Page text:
Lost revenues: ‘Tax evasion costs exchequer Rs1.27tr’

Published: February 24, 2011
Curtailing it would reduce fiscal deficit, says FBR.

Curtailing it would reduce fiscal deficit, says FBR.

ISLAMABAD: For every Rs100 collected by the Federal Board of Revenue in taxes, it misses another Rs79 due to tax evasion, said Salman Siddiqui, chairman of the FBR, while testifying before the Senate Committee on Finance and Revenue on Wednesday.

The FBR estimates that the total revenue lost by the government as a result of tax evasion comes out to Rs1.27 trillion for the fiscal year ending June 30, 2011. This number is higher than the World Bank’s most recent estimate of Rs796 billion and is equal to 8 per cent of the GDP, nearly equal to the worst case scenario for the projected fiscal deficit for the current year.

With numbers as astounding as this, a wide-ranging crackdown against tax evaders seems to be on the cards. The FBR detailed its plan to begin prosecuting evasion.

“The FBR has credible evidence against 708,600 tax evaders and a campaign against them will start from Friday”, said Siddiqui. The number represents people who have  taxpayer identification numbers, known as NTNs, but have not filed their tax returns.

According to the plan, the FBR will give tax evaders a 30 day deadline to submit the details of their income and spending.

If the evaders do not submit declarations voluntarily, tax authorities will issue a provisional tax notice with a two-month deadline to respond, following which the recovery effort will start.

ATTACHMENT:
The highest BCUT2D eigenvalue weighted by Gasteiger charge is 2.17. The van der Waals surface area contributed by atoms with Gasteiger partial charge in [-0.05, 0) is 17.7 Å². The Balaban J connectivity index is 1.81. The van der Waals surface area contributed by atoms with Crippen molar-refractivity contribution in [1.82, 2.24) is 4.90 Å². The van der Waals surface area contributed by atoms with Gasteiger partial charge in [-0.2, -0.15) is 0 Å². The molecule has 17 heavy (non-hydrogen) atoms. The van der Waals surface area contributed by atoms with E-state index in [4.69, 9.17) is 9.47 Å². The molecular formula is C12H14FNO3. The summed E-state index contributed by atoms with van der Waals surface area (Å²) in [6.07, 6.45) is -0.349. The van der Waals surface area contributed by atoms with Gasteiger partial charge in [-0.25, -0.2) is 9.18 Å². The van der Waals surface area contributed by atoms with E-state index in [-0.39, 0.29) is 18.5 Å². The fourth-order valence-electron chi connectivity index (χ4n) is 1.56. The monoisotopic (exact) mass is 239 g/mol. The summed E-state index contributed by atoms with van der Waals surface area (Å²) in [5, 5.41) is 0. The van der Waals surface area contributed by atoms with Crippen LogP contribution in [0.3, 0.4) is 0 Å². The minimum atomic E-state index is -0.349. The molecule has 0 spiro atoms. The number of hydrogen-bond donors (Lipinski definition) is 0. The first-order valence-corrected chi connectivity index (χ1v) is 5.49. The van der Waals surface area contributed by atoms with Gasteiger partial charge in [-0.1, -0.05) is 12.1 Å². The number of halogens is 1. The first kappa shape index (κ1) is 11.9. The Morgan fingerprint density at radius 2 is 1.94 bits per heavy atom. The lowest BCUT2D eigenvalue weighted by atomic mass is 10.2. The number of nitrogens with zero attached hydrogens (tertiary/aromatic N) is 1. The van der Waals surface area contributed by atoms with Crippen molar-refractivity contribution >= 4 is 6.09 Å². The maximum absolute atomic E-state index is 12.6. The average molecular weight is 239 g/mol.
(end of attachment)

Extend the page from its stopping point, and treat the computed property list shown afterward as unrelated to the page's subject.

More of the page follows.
The FBR plans to prosecute tax evaders using indirect estimates of their income and lifestyle. The ownership of movable and immovable property, foreign visits and accounts in foreign banks will be used as evidence against suspected tax evaders.

Siddiqui, however, was somewhat cautious about
an aggressive campaign against tax evaders, fearing a negative impact on the economy. According to the FBR, over 70 per cent of all taxes evaded are corporate income taxes.

The Securities and Exchanges Commission of Pakistan has registered over 59,000 companies but only a little over 20,000 file their income tax returns with the FBR.

The Senate committee’s response suggested a degree of scepticism about the ability of the FBR to conduct an effective crackdown against tax evasion.

“My fear is that when the recovery campaign will be at its peak, the chairman of the FBR and his team will be transferred and that will be fault of the politicians,” said Senator Haroon Akhtar of the Pakistan Muslim League-Quaid.

Other senators went even further, suggesting complicity between FBR officials and tax evaders.

“Tax evasion is not possible without the connivance of the FBR and the bleak scenario reflects that its efficiency is zero”, said Senator Ahmed Ali of the Muttahida Qaumi Movement, the chairman of the committee.

Siddiqui acknowledged that corruption within the department was a problem and pointed out that until some of the senior members of his team were not removed from their posts, the FBR would not be able to effectively prosecute evaders.

He was also candid about the FBR’s inability to meet its revenue targets for the current fiscal year, describing the collection of Rs1,667 billion as “out of the question.” He put the more realistic figure at Rs1,586 billion, without any new measures to increase revenues.

The FBR also unveiled new tax proposals that the government wants to implement starting in March or April, provided it can get enough support in Parliament. The measures, which include an additional increase in the flood tax, are meant to cope with the revenue shortfall and may generate as much Rs36 billion in revenues.

The government wants to levy a flood surcharge of 15 per cent, which is five per cent higher than the previously announced rate. The flood surcharge is a temporary increase in withholding taxes and the advance income taxes as a means of helping the government deal with the impact of the 2010 floods.